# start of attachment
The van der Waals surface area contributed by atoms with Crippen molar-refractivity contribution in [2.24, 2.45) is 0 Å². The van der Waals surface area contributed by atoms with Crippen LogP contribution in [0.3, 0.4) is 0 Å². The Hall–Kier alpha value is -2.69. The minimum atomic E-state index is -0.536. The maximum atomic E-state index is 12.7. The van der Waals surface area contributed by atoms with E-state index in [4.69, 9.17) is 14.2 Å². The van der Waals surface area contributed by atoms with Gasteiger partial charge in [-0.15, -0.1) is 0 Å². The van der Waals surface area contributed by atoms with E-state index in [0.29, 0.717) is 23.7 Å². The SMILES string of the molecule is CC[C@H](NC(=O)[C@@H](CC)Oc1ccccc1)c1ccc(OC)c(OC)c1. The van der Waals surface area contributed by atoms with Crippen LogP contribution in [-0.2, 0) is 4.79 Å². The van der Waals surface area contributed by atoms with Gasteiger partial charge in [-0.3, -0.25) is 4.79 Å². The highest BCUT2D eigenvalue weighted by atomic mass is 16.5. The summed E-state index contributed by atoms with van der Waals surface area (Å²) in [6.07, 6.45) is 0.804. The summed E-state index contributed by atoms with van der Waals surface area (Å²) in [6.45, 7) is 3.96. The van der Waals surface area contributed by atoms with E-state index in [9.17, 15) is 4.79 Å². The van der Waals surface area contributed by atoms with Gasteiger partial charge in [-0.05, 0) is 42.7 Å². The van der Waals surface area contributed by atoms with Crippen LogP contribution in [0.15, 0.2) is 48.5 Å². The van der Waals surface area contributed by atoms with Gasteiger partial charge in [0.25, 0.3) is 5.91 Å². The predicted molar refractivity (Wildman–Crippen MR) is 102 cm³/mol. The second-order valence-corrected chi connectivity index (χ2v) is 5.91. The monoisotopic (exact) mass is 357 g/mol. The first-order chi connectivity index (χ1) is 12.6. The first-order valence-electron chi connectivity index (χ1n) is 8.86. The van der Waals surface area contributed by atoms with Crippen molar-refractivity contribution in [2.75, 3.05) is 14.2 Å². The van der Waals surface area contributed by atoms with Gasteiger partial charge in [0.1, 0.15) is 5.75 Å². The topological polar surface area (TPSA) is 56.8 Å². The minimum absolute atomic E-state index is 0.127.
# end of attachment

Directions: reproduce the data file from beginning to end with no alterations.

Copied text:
The van der Waals surface area contributed by atoms with Crippen molar-refractivity contribution in [2.24, 2.45) is 0 Å². The van der Waals surface area contributed by atoms with Crippen LogP contribution in [0.3, 0.4) is 0 Å². The Hall–Kier alpha value is -2.69. The minimum atomic E-state index is -0.536. The maximum atomic E-state index is 12.7. The van der Waals surface area contributed by atoms with E-state index in [4.69, 9.17) is 14.2 Å². The van der Waals surface area contributed by atoms with Gasteiger partial charge in [-0.15, -0.1) is 0 Å². The van der Waals surface area contributed by atoms with E-state index in [0.29, 0.717) is 23.7 Å². The SMILES string of the molecule is CC[C@H](NC(=O)[C@@H](CC)Oc1ccccc1)c1ccc(OC)c(OC)c1. The van der Waals surface area contributed by atoms with Crippen LogP contribution in [-0.2, 0) is 4.79 Å². The van der Waals surface area contributed by atoms with Gasteiger partial charge in [-0.3, -0.25) is 4.79 Å². The highest BCUT2D eigenvalue weighted by atomic mass is 16.5. The summed E-state index contributed by atoms with van der Waals surface area (Å²) in [6.07, 6.45) is 0.804. The summed E-state index contributed by atoms with van der Waals surface area (Å²) in [6.45, 7) is 3.96. The van der Waals surface area contributed by atoms with E-state index in [9.17, 15) is 4.79 Å². The van der Waals surface area contributed by atoms with Gasteiger partial charge in [-0.05, 0) is 42.7 Å². The van der Waals surface area contributed by atoms with Crippen LogP contribution in [0.15, 0.2) is 48.5 Å². The van der Waals surface area contributed by atoms with Gasteiger partial charge in [0.25, 0.3) is 5.91 Å². The predicted molar refractivity (Wildman–Crippen MR) is 102 cm³/mol. The second-order valence-corrected chi connectivity index (χ2v) is 5.91. The monoisotopic (exact) mass is 357 g/mol. The first-order chi connectivity index (χ1) is 12.6. The first-order valence-electron chi connectivity index (χ1n) is 8.86. The van der Waals surface area contributed by atoms with Crippen molar-refractivity contribution in [2.75, 3.05) is 14.2 Å². The van der Waals surface area contributed by atoms with Gasteiger partial charge in [0.1, 0.15) is 5.75 Å². The topological polar surface area (TPSA) is 56.8 Å². The minimum absolute atomic E-state index is 0.127.